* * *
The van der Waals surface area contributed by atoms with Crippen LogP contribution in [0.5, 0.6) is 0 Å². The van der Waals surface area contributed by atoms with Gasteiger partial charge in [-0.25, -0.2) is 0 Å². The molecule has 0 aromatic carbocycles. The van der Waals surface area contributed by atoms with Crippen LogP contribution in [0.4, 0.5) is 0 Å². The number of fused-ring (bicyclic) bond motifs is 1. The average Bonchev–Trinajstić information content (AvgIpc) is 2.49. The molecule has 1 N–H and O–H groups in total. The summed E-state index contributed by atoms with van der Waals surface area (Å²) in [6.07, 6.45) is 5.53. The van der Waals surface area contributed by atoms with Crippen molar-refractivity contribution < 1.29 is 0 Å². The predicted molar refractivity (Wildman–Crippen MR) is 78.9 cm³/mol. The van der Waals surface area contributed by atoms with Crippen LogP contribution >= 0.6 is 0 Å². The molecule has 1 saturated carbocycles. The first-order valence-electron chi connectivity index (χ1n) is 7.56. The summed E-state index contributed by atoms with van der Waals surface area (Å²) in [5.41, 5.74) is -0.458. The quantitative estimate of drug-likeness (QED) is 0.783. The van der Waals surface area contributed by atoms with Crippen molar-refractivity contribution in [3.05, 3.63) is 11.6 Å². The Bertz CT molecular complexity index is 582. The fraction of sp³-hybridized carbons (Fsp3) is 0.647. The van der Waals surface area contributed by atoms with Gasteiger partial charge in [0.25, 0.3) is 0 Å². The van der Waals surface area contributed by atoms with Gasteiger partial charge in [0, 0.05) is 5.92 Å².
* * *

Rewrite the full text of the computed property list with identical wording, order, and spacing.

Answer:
The van der Waals surface area contributed by atoms with Crippen LogP contribution in [0.5, 0.6) is 0 Å². The van der Waals surface area contributed by atoms with Gasteiger partial charge in [-0.25, -0.2) is 0 Å². The molecule has 0 aromatic carbocycles. The van der Waals surface area contributed by atoms with Crippen LogP contribution in [0.4, 0.5) is 0 Å². The number of fused-ring (bicyclic) bond motifs is 1. The average Bonchev–Trinajstić information content (AvgIpc) is 2.49. The molecule has 1 N–H and O–H groups in total. The summed E-state index contributed by atoms with van der Waals surface area (Å²) in [6.07, 6.45) is 5.53. The van der Waals surface area contributed by atoms with Crippen molar-refractivity contribution < 1.29 is 0 Å². The predicted molar refractivity (Wildman–Crippen MR) is 78.9 cm³/mol. The van der Waals surface area contributed by atoms with Crippen LogP contribution >= 0.6 is 0 Å². The molecule has 1 saturated carbocycles. The first-order valence-electron chi connectivity index (χ1n) is 7.56. The summed E-state index contributed by atoms with van der Waals surface area (Å²) in [5.41, 5.74) is -0.458. The quantitative estimate of drug-likeness (QED) is 0.783. The van der Waals surface area contributed by atoms with Crippen molar-refractivity contribution in [3.05, 3.63) is 11.6 Å². The Bertz CT molecular complexity index is 582. The fraction of sp³-hybridized carbons (Fsp3) is 0.647. The van der Waals surface area contributed by atoms with Gasteiger partial charge in [0.25, 0.3) is 0 Å². The van der Waals surface area contributed by atoms with Gasteiger partial charge in [0, 0.05) is 5.92 Å².